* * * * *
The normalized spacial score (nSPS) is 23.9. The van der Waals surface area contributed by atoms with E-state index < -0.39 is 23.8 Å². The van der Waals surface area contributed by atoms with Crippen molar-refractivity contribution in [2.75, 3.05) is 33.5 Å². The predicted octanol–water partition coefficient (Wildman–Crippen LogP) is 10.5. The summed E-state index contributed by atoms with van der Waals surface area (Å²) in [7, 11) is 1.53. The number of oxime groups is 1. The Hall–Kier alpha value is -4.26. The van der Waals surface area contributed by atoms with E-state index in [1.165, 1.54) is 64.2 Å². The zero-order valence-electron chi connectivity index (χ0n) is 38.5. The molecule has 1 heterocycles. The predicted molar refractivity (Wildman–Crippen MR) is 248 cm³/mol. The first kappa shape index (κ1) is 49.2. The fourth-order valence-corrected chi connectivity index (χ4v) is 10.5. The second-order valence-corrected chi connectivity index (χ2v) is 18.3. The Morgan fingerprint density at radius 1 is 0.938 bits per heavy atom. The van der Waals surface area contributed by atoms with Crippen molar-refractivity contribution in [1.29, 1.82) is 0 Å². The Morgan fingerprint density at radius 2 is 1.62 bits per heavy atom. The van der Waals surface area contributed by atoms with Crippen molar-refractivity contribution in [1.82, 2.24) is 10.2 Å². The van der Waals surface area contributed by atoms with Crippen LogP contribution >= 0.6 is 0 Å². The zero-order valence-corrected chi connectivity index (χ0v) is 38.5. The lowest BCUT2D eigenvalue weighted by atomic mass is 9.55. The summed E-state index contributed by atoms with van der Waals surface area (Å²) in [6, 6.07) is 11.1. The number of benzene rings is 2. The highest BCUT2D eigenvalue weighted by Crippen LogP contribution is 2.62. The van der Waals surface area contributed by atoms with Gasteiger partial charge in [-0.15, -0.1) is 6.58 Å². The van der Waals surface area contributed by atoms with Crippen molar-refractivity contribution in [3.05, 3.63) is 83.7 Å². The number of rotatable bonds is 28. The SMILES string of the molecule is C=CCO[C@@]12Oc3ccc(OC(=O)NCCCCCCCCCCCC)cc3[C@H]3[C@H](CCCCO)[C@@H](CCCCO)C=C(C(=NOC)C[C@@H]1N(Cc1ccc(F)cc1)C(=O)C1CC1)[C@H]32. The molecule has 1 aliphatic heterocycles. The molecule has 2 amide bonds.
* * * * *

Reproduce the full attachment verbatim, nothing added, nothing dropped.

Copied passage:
The normalized spacial score (nSPS) is 23.9. The van der Waals surface area contributed by atoms with E-state index < -0.39 is 23.8 Å². The van der Waals surface area contributed by atoms with Crippen molar-refractivity contribution in [2.75, 3.05) is 33.5 Å². The predicted octanol–water partition coefficient (Wildman–Crippen LogP) is 10.5. The summed E-state index contributed by atoms with van der Waals surface area (Å²) in [7, 11) is 1.53. The number of oxime groups is 1. The Hall–Kier alpha value is -4.26. The van der Waals surface area contributed by atoms with E-state index in [1.165, 1.54) is 64.2 Å². The zero-order valence-electron chi connectivity index (χ0n) is 38.5. The molecule has 1 heterocycles. The predicted molar refractivity (Wildman–Crippen MR) is 248 cm³/mol. The first kappa shape index (κ1) is 49.2. The fourth-order valence-corrected chi connectivity index (χ4v) is 10.5. The second-order valence-corrected chi connectivity index (χ2v) is 18.3. The Morgan fingerprint density at radius 1 is 0.938 bits per heavy atom. The van der Waals surface area contributed by atoms with Crippen molar-refractivity contribution in [1.29, 1.82) is 0 Å². The Morgan fingerprint density at radius 2 is 1.62 bits per heavy atom. The van der Waals surface area contributed by atoms with Crippen molar-refractivity contribution in [1.82, 2.24) is 10.2 Å². The van der Waals surface area contributed by atoms with Crippen LogP contribution >= 0.6 is 0 Å². The zero-order valence-corrected chi connectivity index (χ0v) is 38.5. The lowest BCUT2D eigenvalue weighted by atomic mass is 9.55. The summed E-state index contributed by atoms with van der Waals surface area (Å²) in [6, 6.07) is 11.1. The number of benzene rings is 2. The highest BCUT2D eigenvalue weighted by Crippen LogP contribution is 2.62. The van der Waals surface area contributed by atoms with Gasteiger partial charge in [-0.15, -0.1) is 6.58 Å². The van der Waals surface area contributed by atoms with Crippen molar-refractivity contribution in [3.05, 3.63) is 83.7 Å². The number of rotatable bonds is 28. The SMILES string of the molecule is C=CCO[C@@]12Oc3ccc(OC(=O)NCCCCCCCCCCCC)cc3[C@H]3[C@H](CCCCO)[C@@H](CCCCO)C=C(C(=NOC)C[C@@H]1N(Cc1ccc(F)cc1)C(=O)C1CC1)[C@H]32. The molecule has 1 aliphatic heterocycles. The molecule has 2 amide bonds.